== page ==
Having taken voluntary redundancy from the BBC after 25 years, Sue’s last job was as TV Development Producer, she is now semi-retired and working freelance.
But during the 90s Sue was involved with the North East music scene working at Generator and managing bands in Newcastle.
I guess I’m a bit of a career chameleon.
Originally born in Liverpool, the family then moved to Manchester where her father was a Graphic Artist.
I picked up my creative side from him. At school there was a group of us reading the music press, I went from listening to poppier sounds of Cat Stevens to serious stuff like Led Zeppelin.
When I completed my A levels punk was just on the cusp and we went to see bands like Buzzcocks and The Adverts at sweaty clubs like Eric’s. I was really into the whole punk thing listening to the Pistols and The Clash.
After University I started work as a Graduate Town Planner with North Tyneside Council. I didn’t have long term plans to stay in the North East but I loved the vibe of Newcastle. Now I’m an honorary Geordie!
My patch was North Shields, Whitley Bay and Tynemouth, things have changed dramatically down the riverfront area, it was fascinating working there.
I also worked at Sunderland Civic Centre and Newcastle on the planning team – this is a weird way of starting to talk about the North East music industry. But I wanted to make a difference in terms of helping communities, living in a better environment, helping people make a better life, and hopefully did that through music.
When I left planning, I started work at Newcastle University in the Centre for Urban and Regional Development, a research unit rather than teaching. Northern Arts funded a project there called Cultural Industries Research Unit, helping communities through the arts.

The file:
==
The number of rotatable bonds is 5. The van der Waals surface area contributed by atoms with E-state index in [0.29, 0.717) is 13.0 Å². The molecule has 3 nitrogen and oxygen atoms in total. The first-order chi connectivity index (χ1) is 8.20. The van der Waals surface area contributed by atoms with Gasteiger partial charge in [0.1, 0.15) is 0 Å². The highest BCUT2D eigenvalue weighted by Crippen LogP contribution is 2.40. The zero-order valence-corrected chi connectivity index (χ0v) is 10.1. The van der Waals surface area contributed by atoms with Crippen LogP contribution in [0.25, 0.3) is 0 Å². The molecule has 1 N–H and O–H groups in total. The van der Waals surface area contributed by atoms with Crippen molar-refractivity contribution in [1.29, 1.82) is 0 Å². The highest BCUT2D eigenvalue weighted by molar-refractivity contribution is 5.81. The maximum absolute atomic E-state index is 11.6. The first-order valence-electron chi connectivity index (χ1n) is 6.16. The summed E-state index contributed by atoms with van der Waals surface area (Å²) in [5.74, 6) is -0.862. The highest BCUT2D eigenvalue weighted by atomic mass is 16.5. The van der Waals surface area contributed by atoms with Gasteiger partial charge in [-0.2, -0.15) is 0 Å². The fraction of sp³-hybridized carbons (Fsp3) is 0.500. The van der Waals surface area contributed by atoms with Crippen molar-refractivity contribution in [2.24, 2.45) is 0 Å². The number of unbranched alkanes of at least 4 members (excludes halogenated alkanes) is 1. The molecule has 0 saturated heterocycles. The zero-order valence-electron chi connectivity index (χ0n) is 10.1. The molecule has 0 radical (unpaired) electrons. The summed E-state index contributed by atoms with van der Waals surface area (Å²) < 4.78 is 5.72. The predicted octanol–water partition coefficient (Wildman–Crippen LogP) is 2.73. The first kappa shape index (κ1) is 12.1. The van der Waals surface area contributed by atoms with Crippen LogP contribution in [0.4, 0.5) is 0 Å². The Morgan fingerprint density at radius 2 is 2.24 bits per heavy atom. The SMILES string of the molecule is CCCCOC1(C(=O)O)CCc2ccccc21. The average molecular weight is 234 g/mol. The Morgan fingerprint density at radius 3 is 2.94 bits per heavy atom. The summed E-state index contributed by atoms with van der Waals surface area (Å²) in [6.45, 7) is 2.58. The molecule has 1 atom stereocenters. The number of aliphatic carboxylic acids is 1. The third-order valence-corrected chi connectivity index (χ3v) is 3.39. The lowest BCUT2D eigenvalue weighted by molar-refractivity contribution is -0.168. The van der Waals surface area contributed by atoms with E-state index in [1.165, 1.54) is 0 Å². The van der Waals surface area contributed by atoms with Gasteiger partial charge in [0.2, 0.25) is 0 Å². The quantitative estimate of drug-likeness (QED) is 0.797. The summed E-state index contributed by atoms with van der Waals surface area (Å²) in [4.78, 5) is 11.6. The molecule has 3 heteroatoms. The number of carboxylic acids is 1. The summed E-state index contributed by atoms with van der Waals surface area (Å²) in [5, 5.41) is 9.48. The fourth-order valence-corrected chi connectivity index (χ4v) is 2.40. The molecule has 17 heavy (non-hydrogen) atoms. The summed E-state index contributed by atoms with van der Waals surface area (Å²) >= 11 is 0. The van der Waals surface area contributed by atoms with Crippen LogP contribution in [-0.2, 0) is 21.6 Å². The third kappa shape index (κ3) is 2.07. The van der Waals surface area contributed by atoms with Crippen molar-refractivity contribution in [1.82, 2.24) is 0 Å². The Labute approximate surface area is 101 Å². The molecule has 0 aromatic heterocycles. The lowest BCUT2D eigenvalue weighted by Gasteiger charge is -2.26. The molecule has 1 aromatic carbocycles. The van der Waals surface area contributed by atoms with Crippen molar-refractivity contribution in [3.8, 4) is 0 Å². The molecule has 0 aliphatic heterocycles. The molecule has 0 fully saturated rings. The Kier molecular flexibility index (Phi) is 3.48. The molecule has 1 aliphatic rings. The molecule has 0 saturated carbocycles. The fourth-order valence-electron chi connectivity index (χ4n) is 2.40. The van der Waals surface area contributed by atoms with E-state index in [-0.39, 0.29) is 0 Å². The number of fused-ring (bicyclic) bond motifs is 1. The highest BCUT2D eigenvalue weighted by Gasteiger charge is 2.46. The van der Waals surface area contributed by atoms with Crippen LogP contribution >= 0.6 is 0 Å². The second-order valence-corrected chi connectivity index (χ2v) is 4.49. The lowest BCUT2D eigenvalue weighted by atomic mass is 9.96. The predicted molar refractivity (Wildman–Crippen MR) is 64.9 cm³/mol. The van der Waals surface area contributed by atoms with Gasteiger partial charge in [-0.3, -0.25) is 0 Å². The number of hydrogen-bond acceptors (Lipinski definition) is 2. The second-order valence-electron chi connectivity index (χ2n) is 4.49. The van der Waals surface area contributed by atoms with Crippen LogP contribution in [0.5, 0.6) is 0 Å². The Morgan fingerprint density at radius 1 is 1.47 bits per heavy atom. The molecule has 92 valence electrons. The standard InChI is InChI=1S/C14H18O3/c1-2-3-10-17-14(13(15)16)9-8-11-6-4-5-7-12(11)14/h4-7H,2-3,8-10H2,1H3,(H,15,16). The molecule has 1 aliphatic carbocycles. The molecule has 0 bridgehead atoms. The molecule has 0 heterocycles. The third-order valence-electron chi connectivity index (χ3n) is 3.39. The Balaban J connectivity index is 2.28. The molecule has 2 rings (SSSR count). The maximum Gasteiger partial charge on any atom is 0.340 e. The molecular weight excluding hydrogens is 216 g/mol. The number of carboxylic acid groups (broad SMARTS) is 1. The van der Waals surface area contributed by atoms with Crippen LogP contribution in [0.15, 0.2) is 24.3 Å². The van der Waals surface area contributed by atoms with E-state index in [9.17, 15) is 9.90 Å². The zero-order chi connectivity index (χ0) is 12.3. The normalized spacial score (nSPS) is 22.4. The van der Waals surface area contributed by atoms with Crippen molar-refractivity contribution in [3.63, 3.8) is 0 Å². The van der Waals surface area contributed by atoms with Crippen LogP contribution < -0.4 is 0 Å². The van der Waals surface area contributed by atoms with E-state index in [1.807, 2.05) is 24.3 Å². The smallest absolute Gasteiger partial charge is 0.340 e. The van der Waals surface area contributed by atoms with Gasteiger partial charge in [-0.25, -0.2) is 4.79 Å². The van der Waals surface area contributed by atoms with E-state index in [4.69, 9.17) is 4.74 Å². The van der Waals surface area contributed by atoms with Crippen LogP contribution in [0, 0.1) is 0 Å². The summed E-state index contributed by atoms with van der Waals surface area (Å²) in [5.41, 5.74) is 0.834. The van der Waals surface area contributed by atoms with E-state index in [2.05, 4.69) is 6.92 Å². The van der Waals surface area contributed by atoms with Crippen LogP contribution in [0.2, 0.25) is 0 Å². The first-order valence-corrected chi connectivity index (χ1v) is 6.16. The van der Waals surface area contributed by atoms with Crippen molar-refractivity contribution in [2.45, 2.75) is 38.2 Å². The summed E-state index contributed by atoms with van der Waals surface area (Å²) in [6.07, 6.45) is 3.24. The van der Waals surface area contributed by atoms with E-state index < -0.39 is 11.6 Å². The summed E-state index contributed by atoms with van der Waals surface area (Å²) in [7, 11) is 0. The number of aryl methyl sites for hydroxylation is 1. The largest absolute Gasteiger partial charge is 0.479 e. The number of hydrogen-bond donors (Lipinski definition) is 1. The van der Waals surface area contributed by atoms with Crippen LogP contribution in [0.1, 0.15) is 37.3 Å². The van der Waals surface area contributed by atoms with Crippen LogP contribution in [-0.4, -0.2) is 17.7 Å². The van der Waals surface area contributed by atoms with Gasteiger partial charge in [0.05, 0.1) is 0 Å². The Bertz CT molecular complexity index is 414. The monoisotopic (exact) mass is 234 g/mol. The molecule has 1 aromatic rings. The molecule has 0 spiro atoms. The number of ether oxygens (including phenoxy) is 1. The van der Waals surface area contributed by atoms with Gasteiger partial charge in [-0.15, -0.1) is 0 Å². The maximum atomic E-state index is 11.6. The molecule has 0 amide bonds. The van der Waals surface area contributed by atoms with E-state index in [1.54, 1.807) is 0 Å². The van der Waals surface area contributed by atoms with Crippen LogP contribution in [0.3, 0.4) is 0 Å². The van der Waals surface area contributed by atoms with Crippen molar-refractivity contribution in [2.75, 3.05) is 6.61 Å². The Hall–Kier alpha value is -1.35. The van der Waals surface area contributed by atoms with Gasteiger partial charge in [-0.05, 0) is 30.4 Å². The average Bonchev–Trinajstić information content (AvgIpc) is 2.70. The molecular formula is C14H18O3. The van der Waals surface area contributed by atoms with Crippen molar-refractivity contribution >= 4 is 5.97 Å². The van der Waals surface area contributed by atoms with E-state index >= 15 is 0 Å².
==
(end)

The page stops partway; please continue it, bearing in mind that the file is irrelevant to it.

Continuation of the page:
My colleague James Cornford and I were asked to look at a new project and we chose popular music. Sheffield had been flying the flag providing rehearsal space and studios so we thought we could give that a go as James had been in bands and I loved music.
Plus, I had already written a published article around culture in the North East and done a lot of research around the subject.
We spoke to a few hundred musicians and people who ran recording studios and record labels – small or large. I got to know Kitchenware Records quite well. They were interested because it would be useful to them if the next Prefab Sprout was spotted.
We found there wasn’t enough venues or rehearsal space for bands, they couldn’t get out on tour it would cost an arm and a leg and there weren’t any showcase gigs. Investment was needed to support DIY musicians – they needed a leg up.
We put the findings together and put forward a plan called Sound of the City. This was three events across Tyneside, hundreds of people attended which created more ideas. One was for an umbrella organisation to pull it all together, a one stop shop for support, advice and help – that’s how Generator came about.
The name was perfect because the aim was to generate a profile of the North East music scene which had been non- existent up till then – apart from big names like Sting and Mark Knopfler.
Dave Cross and I met once a month at the Riverside live music venue. What came from our meetings was a need for showcase gigs and working with promoters to develop a venue in their area, we covered the North East and Cumbria.
Generator was there to help musicians kick start their career, we wanted to be central in supporting emerging talent and artists, or just be creative and have better facilities to enjoy what they were doing.
The first event billed as Generator Live Music Explosion was at the Riverside in Newcastle on Saturday 25th January 1992 included Candleman Summer from South Shields, The Hangarounds from Gateshead, Procession from Teesside, Greedsville and This Is This from Newcastle.
The event went on all day generating a lot of press, many thanks to all the sponsors who came onboard donating time, money and facilities.